As many as 14 fissures are spewing lava and toxic gases from the Kilauea volcano, and residents of the Big Island are now bracing themselves for steam-driven explosions, hazardous volcanic smog and acid rain, triggered by the volcanic eruption.

The US Geological Survey's Hawaiian Volcano Observatory Wednesday has warned of possible eruptions in the coming week.

As lava is continuing to sink in a lake inside a Kilauea crater, it can interact with an influx of groundwater. If that happens, steam explosions shooting out pebbles and ashes are very likely.

"At this time, we cannot say with certainty that explosive activity will occur, how large the explosions could be, or how long such explosive activity could continue," an advisory said, according to CNN.

After a spokesperson for the county of Hawaii's Mayor, last week, said the surrounding area is so toxic [because of sulfur dioxide gas] that even first responders are finding it difficult to move without protective equipment. It won't be surprising if volcanic pollutants can settle easily with moisture to create volcanic smog, or "vog".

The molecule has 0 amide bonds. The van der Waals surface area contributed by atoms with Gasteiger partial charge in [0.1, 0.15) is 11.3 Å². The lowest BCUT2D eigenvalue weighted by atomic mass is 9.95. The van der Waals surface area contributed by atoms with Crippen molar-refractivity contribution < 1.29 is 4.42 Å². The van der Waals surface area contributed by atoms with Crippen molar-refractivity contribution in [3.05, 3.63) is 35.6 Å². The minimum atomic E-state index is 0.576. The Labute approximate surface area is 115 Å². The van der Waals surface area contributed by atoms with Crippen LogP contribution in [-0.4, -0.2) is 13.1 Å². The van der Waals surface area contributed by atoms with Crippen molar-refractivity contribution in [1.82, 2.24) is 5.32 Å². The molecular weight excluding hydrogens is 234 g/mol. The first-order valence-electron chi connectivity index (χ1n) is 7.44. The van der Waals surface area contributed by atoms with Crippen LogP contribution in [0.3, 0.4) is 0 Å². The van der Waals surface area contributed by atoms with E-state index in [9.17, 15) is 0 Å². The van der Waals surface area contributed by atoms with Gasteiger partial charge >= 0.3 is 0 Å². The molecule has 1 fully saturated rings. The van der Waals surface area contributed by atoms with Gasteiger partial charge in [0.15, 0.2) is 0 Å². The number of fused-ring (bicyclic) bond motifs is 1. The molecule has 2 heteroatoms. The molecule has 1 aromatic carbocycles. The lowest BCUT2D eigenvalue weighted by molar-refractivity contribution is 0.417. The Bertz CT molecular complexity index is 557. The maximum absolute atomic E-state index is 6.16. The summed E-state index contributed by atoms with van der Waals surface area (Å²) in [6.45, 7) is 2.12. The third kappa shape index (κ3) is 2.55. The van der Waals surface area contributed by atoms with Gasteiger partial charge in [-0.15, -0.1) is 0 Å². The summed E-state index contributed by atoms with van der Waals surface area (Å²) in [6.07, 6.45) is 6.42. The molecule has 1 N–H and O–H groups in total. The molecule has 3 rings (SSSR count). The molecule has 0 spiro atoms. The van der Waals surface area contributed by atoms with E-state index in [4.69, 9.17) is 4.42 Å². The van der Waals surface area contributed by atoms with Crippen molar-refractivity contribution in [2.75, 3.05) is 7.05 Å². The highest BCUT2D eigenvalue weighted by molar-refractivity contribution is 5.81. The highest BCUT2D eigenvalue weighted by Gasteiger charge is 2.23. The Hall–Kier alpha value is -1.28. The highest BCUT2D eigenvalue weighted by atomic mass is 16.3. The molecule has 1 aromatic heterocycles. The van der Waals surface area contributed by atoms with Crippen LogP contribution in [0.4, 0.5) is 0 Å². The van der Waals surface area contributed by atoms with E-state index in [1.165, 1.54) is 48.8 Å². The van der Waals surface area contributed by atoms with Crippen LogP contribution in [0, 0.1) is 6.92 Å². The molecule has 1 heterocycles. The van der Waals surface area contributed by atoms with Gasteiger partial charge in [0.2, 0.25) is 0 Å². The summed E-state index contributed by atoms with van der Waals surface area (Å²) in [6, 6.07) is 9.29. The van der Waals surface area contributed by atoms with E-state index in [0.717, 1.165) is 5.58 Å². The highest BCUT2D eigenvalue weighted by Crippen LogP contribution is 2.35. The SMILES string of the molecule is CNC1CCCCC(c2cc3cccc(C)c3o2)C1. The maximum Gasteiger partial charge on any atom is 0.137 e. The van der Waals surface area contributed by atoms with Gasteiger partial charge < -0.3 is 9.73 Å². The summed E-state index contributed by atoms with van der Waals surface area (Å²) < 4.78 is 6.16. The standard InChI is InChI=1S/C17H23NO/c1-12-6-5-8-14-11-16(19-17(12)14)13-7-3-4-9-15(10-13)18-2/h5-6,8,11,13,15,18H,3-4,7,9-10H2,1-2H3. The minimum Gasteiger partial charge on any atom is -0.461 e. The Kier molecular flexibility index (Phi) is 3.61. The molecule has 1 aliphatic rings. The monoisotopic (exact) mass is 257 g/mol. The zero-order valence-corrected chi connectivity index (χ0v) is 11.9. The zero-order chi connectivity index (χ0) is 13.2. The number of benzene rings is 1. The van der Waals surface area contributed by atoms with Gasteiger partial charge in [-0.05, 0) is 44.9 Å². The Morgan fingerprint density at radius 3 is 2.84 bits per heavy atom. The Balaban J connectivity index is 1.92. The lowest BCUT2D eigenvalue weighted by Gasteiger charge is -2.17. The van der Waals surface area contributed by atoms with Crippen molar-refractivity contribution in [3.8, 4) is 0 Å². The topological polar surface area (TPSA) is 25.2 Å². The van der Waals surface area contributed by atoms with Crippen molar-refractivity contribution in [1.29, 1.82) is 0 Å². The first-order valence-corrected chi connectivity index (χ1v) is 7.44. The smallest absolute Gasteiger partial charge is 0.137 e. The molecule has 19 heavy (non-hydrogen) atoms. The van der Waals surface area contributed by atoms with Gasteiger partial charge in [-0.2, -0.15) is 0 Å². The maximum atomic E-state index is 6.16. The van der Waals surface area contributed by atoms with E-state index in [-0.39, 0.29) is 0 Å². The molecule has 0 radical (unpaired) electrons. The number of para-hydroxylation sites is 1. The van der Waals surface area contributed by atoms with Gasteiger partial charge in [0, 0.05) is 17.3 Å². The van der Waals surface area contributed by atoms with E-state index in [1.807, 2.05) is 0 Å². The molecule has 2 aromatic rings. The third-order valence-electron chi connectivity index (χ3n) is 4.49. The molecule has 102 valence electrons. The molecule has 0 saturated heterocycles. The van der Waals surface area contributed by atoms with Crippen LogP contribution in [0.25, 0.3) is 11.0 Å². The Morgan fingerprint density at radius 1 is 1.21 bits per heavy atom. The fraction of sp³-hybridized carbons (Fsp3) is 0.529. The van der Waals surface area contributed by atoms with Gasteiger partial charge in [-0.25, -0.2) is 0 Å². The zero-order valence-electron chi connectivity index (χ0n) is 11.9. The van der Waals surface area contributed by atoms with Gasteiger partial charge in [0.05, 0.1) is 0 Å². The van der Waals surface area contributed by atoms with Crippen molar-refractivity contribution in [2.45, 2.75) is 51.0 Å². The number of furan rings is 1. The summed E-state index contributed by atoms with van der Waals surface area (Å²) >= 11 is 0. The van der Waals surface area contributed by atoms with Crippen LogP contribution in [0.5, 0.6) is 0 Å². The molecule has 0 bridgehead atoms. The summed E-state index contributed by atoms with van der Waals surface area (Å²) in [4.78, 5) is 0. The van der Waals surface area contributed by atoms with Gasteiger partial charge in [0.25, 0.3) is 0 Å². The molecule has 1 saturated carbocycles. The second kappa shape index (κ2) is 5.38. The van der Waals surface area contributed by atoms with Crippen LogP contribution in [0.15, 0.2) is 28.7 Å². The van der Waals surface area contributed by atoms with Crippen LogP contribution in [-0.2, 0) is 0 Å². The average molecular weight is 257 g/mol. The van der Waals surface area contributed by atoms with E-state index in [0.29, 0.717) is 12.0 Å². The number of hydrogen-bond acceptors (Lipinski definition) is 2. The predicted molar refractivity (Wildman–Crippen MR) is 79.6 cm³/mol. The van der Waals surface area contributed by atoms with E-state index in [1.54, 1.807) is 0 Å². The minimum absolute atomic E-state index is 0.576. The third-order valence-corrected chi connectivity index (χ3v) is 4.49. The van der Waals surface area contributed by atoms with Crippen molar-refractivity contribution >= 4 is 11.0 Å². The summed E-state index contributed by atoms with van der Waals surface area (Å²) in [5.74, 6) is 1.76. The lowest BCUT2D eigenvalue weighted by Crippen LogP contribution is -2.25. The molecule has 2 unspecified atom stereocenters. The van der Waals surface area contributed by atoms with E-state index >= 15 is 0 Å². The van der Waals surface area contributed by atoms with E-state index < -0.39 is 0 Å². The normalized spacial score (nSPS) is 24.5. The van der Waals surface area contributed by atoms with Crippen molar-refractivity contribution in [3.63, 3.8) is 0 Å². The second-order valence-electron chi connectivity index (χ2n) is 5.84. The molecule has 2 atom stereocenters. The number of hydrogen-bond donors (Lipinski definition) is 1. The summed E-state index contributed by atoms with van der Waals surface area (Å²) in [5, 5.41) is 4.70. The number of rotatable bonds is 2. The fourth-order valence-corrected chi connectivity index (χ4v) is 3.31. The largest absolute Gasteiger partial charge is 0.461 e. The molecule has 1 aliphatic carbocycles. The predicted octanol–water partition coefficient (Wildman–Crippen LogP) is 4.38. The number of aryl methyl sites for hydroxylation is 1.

Vog, with tiny sulfuric acid droplets, is a serious health hazard and can trigger several respiratory problems.

These sulfuric acid droplets can also fall with rain, creating acid rain, which can be as corrosive as diluted battery acid.

"Wherever you have a vog plume, you're going to have acid rain, if it's raining," University of Hawaii meteorologist Steven Businger told CNN affiliate Hawaii News Now.

Not only respiratory problems, acid rain can contaminate water supplies by dissolving metal from building and plumbing materials in the water, according to the USGS.

More than 600 earthquakes shook Hawaii's Big Island since April 30 triggering Kilauea, which is one of the world's most active volcanoes, to erupt. Areas like Nanawele Estates, Leilani Estates and the coastal area of Kapoho could be affected by the volcanic eruption.